By making that one tiny choice, I learned how to make an actual choice about what I do with my own body, regardless of the collective attitude and outside influences. Maybe next I will get a short haircut on my head or go out without a bra or shop for clothing somewhere other than the women’s section of a store.  You have to learn how to choose what you do with your own body, before you can choose to demand to be treated like a fully-fledged human being.

 

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4 thoughts on “On Choice, and Why Body Hair is a Feminist Issue

  1. Karen

    Jodie, I decided many, many years ago to stop shaving my armpits and my legs, so you DO know somebody after all. My partner at the time couldn’t understand why women would do such things in the first place, but he was a rarity in that attitude. That partner is long gone but I never returned to shaving or waxing. It bothers me greatly that kids such as my 9 yo grandson are growing up thinking that women (normal women) are hairless (as his mother and all of her friends are). Old Nana probably doesn’t count in the ‘normal’ category anyway. I know women in their 80s who still shave their legs! Why? As usual thanks for your great insights, so beautifully written. Karen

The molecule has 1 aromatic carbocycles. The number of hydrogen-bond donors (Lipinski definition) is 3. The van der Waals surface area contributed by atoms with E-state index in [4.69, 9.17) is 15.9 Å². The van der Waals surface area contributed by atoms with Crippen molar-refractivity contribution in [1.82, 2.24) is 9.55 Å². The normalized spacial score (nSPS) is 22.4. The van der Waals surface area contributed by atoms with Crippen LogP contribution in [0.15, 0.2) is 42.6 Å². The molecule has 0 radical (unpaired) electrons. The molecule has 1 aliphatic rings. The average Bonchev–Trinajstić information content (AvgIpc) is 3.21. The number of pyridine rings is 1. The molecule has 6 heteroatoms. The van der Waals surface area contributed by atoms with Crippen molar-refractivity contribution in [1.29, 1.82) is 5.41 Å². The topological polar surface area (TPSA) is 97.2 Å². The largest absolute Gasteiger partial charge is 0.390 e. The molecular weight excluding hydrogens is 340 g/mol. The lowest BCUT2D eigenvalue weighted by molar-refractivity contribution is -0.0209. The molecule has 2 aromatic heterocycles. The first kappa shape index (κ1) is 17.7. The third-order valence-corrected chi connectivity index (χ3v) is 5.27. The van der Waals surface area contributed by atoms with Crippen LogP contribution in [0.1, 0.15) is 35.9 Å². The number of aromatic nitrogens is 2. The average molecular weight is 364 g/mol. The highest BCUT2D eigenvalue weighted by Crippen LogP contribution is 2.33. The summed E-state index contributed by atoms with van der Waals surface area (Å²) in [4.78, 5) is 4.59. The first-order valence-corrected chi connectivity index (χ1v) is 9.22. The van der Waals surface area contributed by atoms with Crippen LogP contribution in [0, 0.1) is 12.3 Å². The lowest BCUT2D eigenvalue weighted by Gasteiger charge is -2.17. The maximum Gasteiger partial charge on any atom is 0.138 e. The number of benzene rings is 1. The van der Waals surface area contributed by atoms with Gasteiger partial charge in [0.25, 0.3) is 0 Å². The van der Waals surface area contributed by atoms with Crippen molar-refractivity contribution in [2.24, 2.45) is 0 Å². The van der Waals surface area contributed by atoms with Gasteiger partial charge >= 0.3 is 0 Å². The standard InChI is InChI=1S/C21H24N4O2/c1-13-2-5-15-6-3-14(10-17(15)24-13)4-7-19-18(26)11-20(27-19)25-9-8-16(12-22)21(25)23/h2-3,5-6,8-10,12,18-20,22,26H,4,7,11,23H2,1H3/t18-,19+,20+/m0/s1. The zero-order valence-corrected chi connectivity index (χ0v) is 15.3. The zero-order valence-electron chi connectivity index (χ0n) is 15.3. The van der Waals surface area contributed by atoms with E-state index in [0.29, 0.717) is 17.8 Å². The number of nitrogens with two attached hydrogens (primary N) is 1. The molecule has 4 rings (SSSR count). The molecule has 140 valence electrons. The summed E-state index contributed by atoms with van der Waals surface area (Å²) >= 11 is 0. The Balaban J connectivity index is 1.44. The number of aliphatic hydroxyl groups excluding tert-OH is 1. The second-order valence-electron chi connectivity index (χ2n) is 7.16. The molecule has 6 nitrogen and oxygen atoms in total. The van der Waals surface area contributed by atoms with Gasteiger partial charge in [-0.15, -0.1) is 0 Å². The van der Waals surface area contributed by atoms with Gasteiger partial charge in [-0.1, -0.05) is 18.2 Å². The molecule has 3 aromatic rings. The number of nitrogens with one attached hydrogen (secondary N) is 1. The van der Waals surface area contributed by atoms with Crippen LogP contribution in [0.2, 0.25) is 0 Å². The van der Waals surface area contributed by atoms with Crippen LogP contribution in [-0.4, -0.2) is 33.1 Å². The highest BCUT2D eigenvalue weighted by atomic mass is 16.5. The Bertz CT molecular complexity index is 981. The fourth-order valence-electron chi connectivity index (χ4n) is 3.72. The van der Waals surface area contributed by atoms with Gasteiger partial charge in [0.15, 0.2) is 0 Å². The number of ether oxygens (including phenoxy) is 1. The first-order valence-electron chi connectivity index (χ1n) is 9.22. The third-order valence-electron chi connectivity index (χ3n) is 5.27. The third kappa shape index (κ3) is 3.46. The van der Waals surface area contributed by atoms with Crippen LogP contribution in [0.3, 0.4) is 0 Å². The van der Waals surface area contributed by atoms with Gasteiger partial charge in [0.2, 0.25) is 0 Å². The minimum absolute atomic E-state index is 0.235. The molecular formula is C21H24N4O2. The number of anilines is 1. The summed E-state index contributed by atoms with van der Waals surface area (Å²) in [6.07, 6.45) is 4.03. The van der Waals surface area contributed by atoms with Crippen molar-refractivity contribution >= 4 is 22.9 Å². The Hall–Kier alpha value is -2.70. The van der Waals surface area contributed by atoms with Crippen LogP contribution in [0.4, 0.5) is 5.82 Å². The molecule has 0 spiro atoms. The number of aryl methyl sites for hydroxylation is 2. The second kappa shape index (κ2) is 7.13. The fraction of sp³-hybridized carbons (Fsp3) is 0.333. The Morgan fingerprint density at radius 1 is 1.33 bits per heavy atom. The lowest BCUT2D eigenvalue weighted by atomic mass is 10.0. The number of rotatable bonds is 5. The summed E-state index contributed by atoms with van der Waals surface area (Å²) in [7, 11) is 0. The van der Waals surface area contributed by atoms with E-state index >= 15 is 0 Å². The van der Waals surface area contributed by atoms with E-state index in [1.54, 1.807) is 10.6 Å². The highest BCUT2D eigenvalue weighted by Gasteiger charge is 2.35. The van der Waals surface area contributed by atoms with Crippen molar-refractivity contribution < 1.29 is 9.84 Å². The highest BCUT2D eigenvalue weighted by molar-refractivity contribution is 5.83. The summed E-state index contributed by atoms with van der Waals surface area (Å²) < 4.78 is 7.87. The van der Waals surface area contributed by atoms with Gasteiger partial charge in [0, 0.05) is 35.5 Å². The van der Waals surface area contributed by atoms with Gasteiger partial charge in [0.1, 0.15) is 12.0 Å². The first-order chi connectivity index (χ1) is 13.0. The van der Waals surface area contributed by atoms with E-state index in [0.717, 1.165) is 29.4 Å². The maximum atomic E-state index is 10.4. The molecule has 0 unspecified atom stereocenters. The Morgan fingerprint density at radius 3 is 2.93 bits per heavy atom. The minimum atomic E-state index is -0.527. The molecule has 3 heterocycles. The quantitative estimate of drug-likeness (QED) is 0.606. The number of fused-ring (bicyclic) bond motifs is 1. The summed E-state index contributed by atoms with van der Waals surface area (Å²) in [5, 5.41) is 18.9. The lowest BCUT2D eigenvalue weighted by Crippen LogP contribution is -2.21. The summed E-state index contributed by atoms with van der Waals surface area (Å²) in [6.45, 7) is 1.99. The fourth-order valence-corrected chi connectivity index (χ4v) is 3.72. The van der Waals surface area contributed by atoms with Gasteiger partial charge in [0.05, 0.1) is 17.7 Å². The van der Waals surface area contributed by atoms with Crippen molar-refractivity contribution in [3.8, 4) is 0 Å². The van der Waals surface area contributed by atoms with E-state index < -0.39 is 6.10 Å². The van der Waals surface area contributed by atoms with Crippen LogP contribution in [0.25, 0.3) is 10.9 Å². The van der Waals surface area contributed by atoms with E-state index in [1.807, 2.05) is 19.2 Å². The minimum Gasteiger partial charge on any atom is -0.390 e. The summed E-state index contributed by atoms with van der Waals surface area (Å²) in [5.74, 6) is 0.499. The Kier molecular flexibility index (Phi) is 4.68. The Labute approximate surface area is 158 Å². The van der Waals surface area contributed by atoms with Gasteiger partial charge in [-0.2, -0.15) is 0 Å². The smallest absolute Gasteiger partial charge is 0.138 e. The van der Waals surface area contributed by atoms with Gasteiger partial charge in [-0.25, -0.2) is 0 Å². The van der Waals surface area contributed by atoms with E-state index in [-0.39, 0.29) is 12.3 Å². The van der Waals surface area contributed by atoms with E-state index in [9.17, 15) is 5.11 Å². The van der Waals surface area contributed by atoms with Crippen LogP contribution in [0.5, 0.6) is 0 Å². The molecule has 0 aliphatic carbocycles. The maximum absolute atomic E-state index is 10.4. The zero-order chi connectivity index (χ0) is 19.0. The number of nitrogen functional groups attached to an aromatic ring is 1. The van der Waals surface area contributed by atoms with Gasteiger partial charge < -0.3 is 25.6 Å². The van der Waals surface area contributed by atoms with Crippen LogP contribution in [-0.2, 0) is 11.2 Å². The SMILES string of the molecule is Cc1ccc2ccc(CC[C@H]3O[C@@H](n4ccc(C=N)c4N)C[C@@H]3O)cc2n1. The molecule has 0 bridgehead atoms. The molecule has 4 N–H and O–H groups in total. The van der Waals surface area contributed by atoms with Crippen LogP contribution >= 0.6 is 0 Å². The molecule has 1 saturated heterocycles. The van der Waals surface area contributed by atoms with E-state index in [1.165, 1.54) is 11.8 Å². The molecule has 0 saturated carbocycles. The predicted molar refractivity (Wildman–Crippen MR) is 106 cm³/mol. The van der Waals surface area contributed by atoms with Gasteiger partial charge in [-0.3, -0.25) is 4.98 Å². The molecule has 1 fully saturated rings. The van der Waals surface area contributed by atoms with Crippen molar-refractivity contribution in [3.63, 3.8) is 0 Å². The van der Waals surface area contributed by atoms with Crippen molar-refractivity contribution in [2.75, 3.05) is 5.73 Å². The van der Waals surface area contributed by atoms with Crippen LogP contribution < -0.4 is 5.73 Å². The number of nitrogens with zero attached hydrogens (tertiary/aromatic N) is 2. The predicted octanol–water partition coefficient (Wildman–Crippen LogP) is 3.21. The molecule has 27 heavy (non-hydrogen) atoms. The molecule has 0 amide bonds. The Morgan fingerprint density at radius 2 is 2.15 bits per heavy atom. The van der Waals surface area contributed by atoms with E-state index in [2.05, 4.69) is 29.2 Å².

2. Matt

    I am Matt, Jodie’s partner.

    When Jodie first stopped shaving her armpits, my response was pretty much like most men: “that’s gross”; “underarm hair is a masculine trait” etc.

    I’m fairly confident now that I had that response because that is how society had trained me to respond. If I stop and think “does this make Jodie less attractive to me?” well the answer is a resounding “NO!”

    Thankfully Jodie stuck to her guns and I can honestly say that now I hardly ever think about it. It certainly hasn’t affected our relationship in any negative way, and from the moment I first met Jodie I’ve encouraged her to make her own choices and stand up for what she believes in.

    My advice to any men who might find themselves reading this and thinking “there’s no way I’d let my partner get away with that” think about what that person means to you and how important it is to support them in making their own life choices.